US 3995775 A
A cellulosic insulation blowing machine is disclosed. The machine has a base which includes an upper horizontal floor plate. A motor driven agitator assembly is mounted above the floor plate and includes a plurality of generally horizontal cross arms which are spaced a short distance above the floor plate. The floor plate defines at least one opening adjacent the periphery of the floor plate. The opening is in communication with an enclosed housing, a blower, and an air valve. A cylindrical hopper is removably mounted on the base. The hopper includes a generally vertical wall. Insulation is placed in the top of the hopper and is urged by gravity and the cross arms towards the opening. The insulation passes through the housing to the blower which directs the insulation outwardly through a discharge conduit to a space to be insulated.
1. A cellulosic insulation blowing machine comprising, in combination, a base including a generally horizontal floor plate and defining a material opening adjacent the periphery of said base floor plate, an agitator assembly having a plurality of generally horizontally and radially extending cross arms, motor means for driving said agitator assembly, said motor means being mounted within said base below said floor plate and including an output shaft extending through said floor plate, said agitator assembly being mounted for rotation on said output shaft, at least one blower assembly in communication with said material opening, said base including a side wall having an opening defined therethrough, a closed housing mounted adjacent said side wall, said material opening and said base side wall opening being surrounded by said housing, said blower assembly being in communication with said base side wall opening, air valve means in communication with said housing for introducing atmospheric air to said housing, a generally cylindrical hopper positioned above said floor plate and means for removably mounting said hopper on said base.
2. A cellulosic insulation blowing machine, according to claim 1, wherein said cross arms of said agitator assembly are spaced a short distance above said floor plate.
3. A cellulosic insulation blowing machine, according to claim 1, wherein said base defines at least two material openings adjacent the periphery of said floor plate, and a separate blower assembly in communication with each of said material openings.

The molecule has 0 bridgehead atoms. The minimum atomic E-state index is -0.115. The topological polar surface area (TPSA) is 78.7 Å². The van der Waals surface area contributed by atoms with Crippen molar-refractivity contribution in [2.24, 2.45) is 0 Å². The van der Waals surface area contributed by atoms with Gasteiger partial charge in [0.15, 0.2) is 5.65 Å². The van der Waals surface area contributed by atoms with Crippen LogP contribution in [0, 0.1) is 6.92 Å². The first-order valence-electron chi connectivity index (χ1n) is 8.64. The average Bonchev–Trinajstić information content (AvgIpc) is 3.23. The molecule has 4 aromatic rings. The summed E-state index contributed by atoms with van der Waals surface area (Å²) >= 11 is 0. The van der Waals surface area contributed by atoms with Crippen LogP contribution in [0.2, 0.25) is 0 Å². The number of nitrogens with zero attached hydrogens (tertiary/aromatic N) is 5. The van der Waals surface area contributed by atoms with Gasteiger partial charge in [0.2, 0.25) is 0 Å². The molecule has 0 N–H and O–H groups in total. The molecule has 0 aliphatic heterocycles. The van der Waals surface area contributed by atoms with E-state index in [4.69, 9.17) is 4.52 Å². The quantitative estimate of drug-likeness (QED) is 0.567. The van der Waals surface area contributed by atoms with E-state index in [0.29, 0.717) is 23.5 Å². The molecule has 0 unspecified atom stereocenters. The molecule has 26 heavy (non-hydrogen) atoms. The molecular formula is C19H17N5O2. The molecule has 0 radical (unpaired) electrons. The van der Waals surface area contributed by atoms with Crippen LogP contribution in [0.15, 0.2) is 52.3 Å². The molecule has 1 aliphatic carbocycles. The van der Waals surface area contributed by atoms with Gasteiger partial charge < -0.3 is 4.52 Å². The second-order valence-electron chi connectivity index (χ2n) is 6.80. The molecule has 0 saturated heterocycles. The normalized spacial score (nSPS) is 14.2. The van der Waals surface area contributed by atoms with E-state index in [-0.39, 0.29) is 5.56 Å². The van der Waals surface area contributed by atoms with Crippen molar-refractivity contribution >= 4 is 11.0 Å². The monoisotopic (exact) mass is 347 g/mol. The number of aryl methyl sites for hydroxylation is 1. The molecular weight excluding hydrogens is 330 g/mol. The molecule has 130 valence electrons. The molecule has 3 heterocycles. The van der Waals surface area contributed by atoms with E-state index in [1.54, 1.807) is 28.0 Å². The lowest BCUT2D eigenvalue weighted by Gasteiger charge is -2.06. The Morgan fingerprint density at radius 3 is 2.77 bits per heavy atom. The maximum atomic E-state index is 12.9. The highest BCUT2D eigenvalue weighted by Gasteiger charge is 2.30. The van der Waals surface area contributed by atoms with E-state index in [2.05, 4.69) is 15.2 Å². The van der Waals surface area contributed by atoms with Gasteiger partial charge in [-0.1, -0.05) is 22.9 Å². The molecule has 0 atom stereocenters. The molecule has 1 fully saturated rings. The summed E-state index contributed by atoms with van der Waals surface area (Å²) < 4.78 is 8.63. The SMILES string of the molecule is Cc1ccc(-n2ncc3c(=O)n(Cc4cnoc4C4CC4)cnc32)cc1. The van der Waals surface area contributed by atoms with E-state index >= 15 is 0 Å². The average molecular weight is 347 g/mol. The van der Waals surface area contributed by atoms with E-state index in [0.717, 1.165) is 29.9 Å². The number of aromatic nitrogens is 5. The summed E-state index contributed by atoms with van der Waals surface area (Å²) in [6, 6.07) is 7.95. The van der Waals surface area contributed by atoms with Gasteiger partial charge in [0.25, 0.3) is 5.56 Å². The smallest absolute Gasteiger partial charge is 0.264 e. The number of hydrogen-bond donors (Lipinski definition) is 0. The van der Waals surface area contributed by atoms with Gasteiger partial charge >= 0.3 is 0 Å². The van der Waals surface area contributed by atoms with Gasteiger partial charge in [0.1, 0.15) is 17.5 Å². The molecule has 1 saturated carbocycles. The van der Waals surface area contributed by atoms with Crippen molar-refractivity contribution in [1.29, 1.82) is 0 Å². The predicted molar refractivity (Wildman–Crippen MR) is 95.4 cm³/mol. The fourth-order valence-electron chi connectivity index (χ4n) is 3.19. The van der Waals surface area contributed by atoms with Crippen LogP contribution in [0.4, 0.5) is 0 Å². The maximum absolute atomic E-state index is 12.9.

4. A cellulosic insulation blowing machine, according to claim 1, wherein said air valve means includes an air intake opening in said closed housing and a pivotally mounted valve plate adjacent said air intake opening for adjusting the area of said air intake opening.
5. A cellulosic insulation blowing machine, according to claim 1, wherein said hopper is constructed of a plastic material.
6. A cellulosic insulation blowing machine according to claim 1, wherein said hopper mounting means comprises at least two snap assemblies operatively connected to said hopper and said base.
7. A cellulosic insulation blowing machine, according to claim 4, including means on the bottom of said base sidewall for elevating said base above its supporting surface.
Cellulosic insulation is well known in the art and is used, for example, to insulate homes. For example, the cellulosic insulation is directed into the attic of the home. Cellulosic insulation is manufactured by milling waste newspaper and treating the cellulosic particles with chemicals to provide a fire retardant product.
Machines for delivering the cellulosic material to, for example, an attic, are also known in the art. It has been found that insulation delivery machines which are used, for examples, to deliver glass fiber insulation or mineral wool insulation are generally not acceptable for use in delivering cellulosic insulation.
Prior art cellulose blowing machines, which operate satisfactorily, have been quite large and complicated. These machines generally included large hoppers having vertical walls which defined a hopper chamber which was large at the top and necked inwardly to a central discharge opening at the bottom of the hopper. Because cellulosic material has a tendency to bridge, horizontal shaft agitators were vertically spaced in the prior art hoppers. These horizontal shaft agitators included paddle arms which rotated and broke up or prevented the undesired bridging of the cellulosic insulation. However, there is still a tendency for the insulation to compact and jam at the center discharge opening at the bottom of the hopper. Another major problem is that the size of the prior art cellulosic delivering machines is very bulky, requires relatively large drive motors, and are expensive. With the renewed energy conservation emphasis, it has become necessary to provide an improved cellulosic blowing machine which is adaptable for use by home owners, on a do-it-yourself basis, or small contractors.